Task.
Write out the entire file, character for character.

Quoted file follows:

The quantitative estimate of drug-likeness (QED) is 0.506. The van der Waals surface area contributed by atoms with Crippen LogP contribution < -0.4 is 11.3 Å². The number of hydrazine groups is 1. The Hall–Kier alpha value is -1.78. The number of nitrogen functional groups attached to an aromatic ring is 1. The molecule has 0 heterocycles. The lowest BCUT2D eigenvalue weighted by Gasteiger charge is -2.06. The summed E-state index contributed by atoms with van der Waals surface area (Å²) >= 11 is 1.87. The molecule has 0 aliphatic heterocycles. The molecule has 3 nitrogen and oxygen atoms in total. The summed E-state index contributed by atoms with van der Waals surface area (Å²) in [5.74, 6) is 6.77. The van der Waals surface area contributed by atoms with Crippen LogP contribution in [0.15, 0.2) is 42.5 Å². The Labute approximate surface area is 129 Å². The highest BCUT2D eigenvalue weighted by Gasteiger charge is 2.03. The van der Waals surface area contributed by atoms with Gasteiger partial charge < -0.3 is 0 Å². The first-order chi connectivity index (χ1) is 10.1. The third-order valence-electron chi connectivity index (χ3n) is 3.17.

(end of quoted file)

The quantitative estimate of drug-likeness (QED) is 0.506. The van der Waals surface area contributed by atoms with Crippen LogP contribution < -0.4 is 11.3 Å². The number of hydrazine groups is 1. The Hall–Kier alpha value is -1.78. The number of nitrogen functional groups attached to an aromatic ring is 1. The molecule has 0 heterocycles. The lowest BCUT2D eigenvalue weighted by Gasteiger charge is -2.06. The summed E-state index contributed by atoms with van der Waals surface area (Å²) >= 11 is 1.87. The molecule has 0 aliphatic heterocycles. The molecule has 3 nitrogen and oxygen atoms in total. The summed E-state index contributed by atoms with van der Waals surface area (Å²) in [5.74, 6) is 6.77. The van der Waals surface area contributed by atoms with Crippen LogP contribution in [0.15, 0.2) is 42.5 Å². The Labute approximate surface area is 129 Å². The highest BCUT2D eigenvalue weighted by Gasteiger charge is 2.03. The van der Waals surface area contributed by atoms with Gasteiger partial charge < -0.3 is 0 Å². The first-order chi connectivity index (χ1) is 10.1. The third-order valence-electron chi connectivity index (χ3n) is 3.17.